However, neither one of the two countries that we are having the most trouble with in accepting our beef are willing to immediately accept the validity of the OIE's judgement. We reported earlier that South Korea had said they were not changing their attitude on US beef and the "danger" of bones when it comes to BSE. Yesterday, the report is similar from Japan. The decision "will not immediately lead to changes in import terms for U.S. beef," Agriculture, Forestry and Fisheries Vice Minister Yoshio Kobayashi said at a press conference, according to Kyodo. Noting that an examination of U.S. terms for beef exports to Japan has yet to be completed, Kobayashi said, "We are not at the stage of participating in negotiations to review the terms of trade."
Soil Temperatures Tips and More- Check out the Latest Oklahoma AgWeather.
~~~~~~~~~~~~~~~~~~~~~~~~~~~~~~~~~~~~~~~~~~Staying on top of the soil temperatures using data from the Oklahoma Mesonet can help you be ready to pull the planter into the field as early as you can as you get ready for planting of our spring crops here in the state. In Oklahoma, that can be a good thing, as the earlier you plant- the better chance you have of getting the crop more fully developed before the hot dry spell that we often face during our Oklahoma summers.
There are also some interesting garden tips from a weather perspective in this latest issue of the Oklahoma AgWeather newsletter- and we have it linked for you below.
The Governor's Bio Fuels Initiative Moves Faster than a Moonshiner through the Senate.
~~~~~~~~~~~~~~~~~~~~~~~~~~~~~~~~~~~~~~~~~~Everybody loves the idea of biofuels these days- and Governor Brad Henry indicates he is very pleased the Senate has given a ringing endorsement to his proposal for a BioFuels Research Center in the state- building on the resources that state has at University of Oklahoma, Oklahoma State University and the Noble Foundation out of Ardmore. Henry says Oklahoma has the expertise in both energy and agriculture- which makes it ideally suited to be a leader in biofuels.
In a statement from his office, Governor Henry says "The Oklahoma Bioenergy Center would be a cutting edge, visionary institute with an impact for generations to come." The focus of this center would be in Cellulosic Ethanol, as we try to get our arms around how to best produce the feedstock (Switchgrass, sweet sorghum or even wheat stubble), how to collect and store it, how to distill it(that's the Moonshiner part) and then how to distribute the end products.
It was a 47 to 1 vote for the creation of the center in the State Senate yesterday- the bill moves on for consideration and expected passage in the House. A real key for agriculture is the education component of the proposal- to use OSU Extension as well as the Noble Foundation's team of agronomists to make a transition to bioenergy crops- who really knows how to best grow Switchgrass???- and adopt best management practices to make this a sustainable enterprise.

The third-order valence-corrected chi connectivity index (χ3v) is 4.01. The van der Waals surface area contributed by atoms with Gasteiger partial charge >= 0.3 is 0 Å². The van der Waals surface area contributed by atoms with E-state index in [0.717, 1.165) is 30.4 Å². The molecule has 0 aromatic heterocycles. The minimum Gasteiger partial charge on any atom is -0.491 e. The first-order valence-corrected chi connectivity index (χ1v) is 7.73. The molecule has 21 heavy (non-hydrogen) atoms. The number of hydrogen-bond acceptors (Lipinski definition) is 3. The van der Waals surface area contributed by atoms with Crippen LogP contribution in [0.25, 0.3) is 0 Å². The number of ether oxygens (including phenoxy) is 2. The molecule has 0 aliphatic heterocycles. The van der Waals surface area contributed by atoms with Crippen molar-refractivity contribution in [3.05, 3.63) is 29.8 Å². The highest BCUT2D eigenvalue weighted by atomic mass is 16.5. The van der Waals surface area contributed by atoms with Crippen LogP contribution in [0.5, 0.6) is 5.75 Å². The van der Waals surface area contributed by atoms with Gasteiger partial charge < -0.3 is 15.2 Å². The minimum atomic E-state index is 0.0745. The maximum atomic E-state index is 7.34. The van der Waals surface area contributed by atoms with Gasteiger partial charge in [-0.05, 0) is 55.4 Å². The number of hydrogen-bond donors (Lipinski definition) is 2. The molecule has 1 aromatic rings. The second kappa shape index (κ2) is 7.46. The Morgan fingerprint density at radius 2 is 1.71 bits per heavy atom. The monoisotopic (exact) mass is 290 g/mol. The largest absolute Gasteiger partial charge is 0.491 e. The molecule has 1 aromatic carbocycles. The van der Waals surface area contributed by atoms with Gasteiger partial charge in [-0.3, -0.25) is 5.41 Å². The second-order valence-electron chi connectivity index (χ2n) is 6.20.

OSU Ag Communications Team and Media heading for Mali!
~~~~~~~~~~~~~~~~~~~~~~~~~~~~~~~~~~~~~~~~~~The US Department of State has awarded almost a quarter of a million dollars to OSU's Department of Ag Education, Communications and Leadership to help train journalists from the country of Mali here in 2007. The first phase of that effort kicks off today, as a team from Oklahoma flies to the capital of Mali (in west Africa), Bamako, for a week of recruiting and interviewing possible participants to come to Oklahoma for a month long experience in July of working with Ag and rural oriented media here in the state.
Dr. Dwayne Cartmell and Dr. Shelly Sitton with Oklahoma State have been key in putting this project together- and are leading the Sooner state team to Africa for the next ten days. Before my switch to the Radio Oklahoma Network, I had helped in the application process and had originally planned to make this trip- but getting a new venture off the ground made that impossible here in March of 2007.
We hope to participate with OSU this summer in the internship program- and will look forward to working with the journalists recruited from Mali at that time. You can follow the journey over the next few days and what results from these efforts as they have set up a blog to serve as an unofficial travel log. We have linked it below. There's not much there yet- but check back in a few days and it should have some interesting observations.
Agriculture Hall of Fame Deadline is Thursday
~~~~~~~~~~~~~~~~~~~~~~~~~~~~~~~~~~~~~~~~~~A final quick reminder that if you or your group is putting together a nomination for the Oklahoma Ag Hall of Fame for 2007- deadline is this Thursday, March 15- those applications and supporting materials must be delivered to the Oklahoma Department of Agriculture by close of business on Thursday.
Contact Jason Harvey at ODA if you have questions- 405-522-5563.